productivity of cotton. The location of these 18 sites is
presented in Figure 1. At each of these 18 demonstration
farms, an adjacent farm was also selected for comparison
For all the 18 demonstration fields, information on soil
texture, soil-moisture content at field capacity, and depth
of watertable from ground surface was collected (Table
1). Soil salinity is not an issue at most of the demonstra-
tion sites. All the fields practiced furrow irrigation, with
runoff from the downstream-end of the fields. The fields
are sloping with undulations. No data was collected on
the degree of undulations in each field. Flow measure-
ment structures were installed at all the demonstration
sites to measure the amount of irrigation water applied to
the fields and the amount of runoff from the fields. In-
formation on the irrigation norms (based upon hydro-
module zoning) was also provided to relevant WUAs. In
Uzbekistan, cotton crop is mandated to be grown in order
to meet the annual production quota that is determined
by the government. In order to facilitate the meeting of
total national quota, a target yield level is set for each
field based upon the soil-texture, soil fertility, condition
of watertable, level of soil salinity and salinity of water
used for irrigation. In addition, farmers are provided with
credit facilities for acquiring the necessary agricultural
inputs. Farmers are required to produce cotton yields that
are at least equal to the target level set by the government.
If any farmer fails to meet the production target, his/her
land lease will be re-negotiated. Furthermore, the farmers
are expected to sell cotton on the government. Cot- ly to
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J. M. Reddy et al. / Agricultural Sciences 3 (2012) 822-834
Copyright © 2012 SciRes.
Figure 1. Location of demonstration sites in Tajikistan and Uzbekistan.
Table 1. Field capacity and depth to watertable of demonstra-
tion sites in Tajikistan and Uzbekistan.
Province Site Field capacity,
Depth to
Watertable, cm
1 177 >300
2 181 150
3 184 >300
4 167 200
5 189 >300
6 192 160
7 173 160
8 166 150
9 139 140
10 125 250
11 150 >300
12 184 150
13 192 >300
14 167 >300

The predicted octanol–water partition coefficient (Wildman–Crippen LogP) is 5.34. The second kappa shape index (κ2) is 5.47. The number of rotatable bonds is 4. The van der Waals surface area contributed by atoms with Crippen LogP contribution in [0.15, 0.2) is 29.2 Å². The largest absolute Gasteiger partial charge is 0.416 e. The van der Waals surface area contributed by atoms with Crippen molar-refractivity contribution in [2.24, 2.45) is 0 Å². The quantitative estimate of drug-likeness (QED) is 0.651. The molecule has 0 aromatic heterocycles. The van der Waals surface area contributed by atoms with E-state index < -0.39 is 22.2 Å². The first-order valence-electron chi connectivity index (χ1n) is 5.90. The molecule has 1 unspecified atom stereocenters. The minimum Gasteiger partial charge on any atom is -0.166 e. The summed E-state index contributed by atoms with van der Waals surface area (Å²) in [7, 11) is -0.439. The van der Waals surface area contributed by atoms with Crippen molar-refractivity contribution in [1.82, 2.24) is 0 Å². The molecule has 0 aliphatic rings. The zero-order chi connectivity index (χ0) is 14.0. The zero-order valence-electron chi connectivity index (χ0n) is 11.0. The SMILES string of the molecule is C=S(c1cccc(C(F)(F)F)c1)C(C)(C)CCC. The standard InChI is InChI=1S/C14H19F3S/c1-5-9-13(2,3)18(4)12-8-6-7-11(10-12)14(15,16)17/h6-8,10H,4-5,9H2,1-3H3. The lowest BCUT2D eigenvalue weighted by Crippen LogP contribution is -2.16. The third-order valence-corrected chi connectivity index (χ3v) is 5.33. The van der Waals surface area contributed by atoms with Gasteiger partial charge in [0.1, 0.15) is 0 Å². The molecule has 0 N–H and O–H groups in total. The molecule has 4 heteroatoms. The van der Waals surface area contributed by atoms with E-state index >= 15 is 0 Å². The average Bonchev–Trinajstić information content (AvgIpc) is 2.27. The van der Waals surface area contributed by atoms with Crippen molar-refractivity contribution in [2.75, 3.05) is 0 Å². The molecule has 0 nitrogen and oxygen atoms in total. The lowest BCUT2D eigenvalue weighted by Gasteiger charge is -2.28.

15 192 >300
16 167 >300
17 125 >300
18 192 >300
ton is not a mandated crop in Tajikistan; therefore, no
government financed credit facilities are provided to
farmers. Though the farmers in Tajikistan have the in-
centive to produce high yields of cotton, lack of credit
may be a constraint for increasing agricultural production
per unit area. In addition, farmers’ income is also vul-
nerable to the world market prices.
All the demonstration site farmers received informa-
tion on a set of innovative agronomic and irrigation prac-
tices to improve water productivity at field level (Table
2). These innovative practices included: land preparation,
agro-ameliorative certification of farms, proper sizing of
irrigation schemes, mixing of mineral fertilizers with
organic fertilizers (manure), application of liquid mineral
fertilizers through irrigation water in furrows, adoption
of volumetric water delivery method, irrigation schedule-
ing, measurement of irrigation flow using Sokolok
method, short furrow irrigation, alternate furrow irriga-
tion, installation of plastic films at the head of furrows,
runoff recovery, cutback irrigation, water rotation, inter-
row cultivation, and leaching of salts. As shown in Table
2, most of these recommendations were implemented by
several demonstration field farmers. Almost all the far-
mers used alternate furrow irrigation, short furrow irriga-
tion, good pest control measures, inter-row cultivation,
and re-use of runoff water from fields.
In order to calculate the net benefits accrued to the
demonstration farm farmers, the following information
was collected: type and kilogram of seed farmer applied
per hectare, amount and cost of fertilizer and pesticides
used per hectare, cost of equipment for tillage and culti-
J. M. Reddy et al. / Agricultural Sciences 3 (2012) 822-834 825
Table 2. Technologies used at demonstration sites.
Agro technical activities and land preparation
for irrigation season
Leveling of irrigated land
Agro-ameliorative certification of farms
Selecting technological irrigation scheme